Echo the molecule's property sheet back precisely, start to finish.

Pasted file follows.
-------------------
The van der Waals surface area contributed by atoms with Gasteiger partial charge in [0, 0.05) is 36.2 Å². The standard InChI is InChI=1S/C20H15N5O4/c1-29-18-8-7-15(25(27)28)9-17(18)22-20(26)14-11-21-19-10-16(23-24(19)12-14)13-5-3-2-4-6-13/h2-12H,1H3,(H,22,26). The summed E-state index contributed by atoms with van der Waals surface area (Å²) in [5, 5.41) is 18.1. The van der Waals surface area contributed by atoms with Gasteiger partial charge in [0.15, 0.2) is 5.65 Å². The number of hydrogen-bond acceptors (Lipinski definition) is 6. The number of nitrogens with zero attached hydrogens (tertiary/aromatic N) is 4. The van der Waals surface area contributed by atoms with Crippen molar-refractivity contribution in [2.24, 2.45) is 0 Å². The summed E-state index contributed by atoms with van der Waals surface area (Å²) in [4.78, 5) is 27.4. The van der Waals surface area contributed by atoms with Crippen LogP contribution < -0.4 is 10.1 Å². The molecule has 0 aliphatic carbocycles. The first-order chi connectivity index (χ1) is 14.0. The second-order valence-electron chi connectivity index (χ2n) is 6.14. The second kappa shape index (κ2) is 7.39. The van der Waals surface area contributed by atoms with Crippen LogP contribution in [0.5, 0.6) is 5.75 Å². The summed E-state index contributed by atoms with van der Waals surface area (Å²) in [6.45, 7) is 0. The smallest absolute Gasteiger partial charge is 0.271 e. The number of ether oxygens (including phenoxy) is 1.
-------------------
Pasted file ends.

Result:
The van der Waals surface area contributed by atoms with Gasteiger partial charge in [0, 0.05) is 36.2 Å². The standard InChI is InChI=1S/C20H15N5O4/c1-29-18-8-7-15(25(27)28)9-17(18)22-20(26)14-11-21-19-10-16(23-24(19)12-14)13-5-3-2-4-6-13/h2-12H,1H3,(H,22,26). The summed E-state index contributed by atoms with van der Waals surface area (Å²) in [5, 5.41) is 18.1. The van der Waals surface area contributed by atoms with Gasteiger partial charge in [0.15, 0.2) is 5.65 Å². The number of hydrogen-bond acceptors (Lipinski definition) is 6. The number of nitrogens with zero attached hydrogens (tertiary/aromatic N) is 4. The van der Waals surface area contributed by atoms with Crippen molar-refractivity contribution in [2.24, 2.45) is 0 Å². The summed E-state index contributed by atoms with van der Waals surface area (Å²) in [4.78, 5) is 27.4. The van der Waals surface area contributed by atoms with Crippen LogP contribution < -0.4 is 10.1 Å². The molecule has 0 aliphatic carbocycles. The first-order chi connectivity index (χ1) is 14.0. The second-order valence-electron chi connectivity index (χ2n) is 6.14. The second kappa shape index (κ2) is 7.39. The van der Waals surface area contributed by atoms with Crippen LogP contribution in [0.5, 0.6) is 5.75 Å². The summed E-state index contributed by atoms with van der Waals surface area (Å²) in [6.45, 7) is 0. The smallest absolute Gasteiger partial charge is 0.271 e. The number of ether oxygens (including phenoxy) is 1.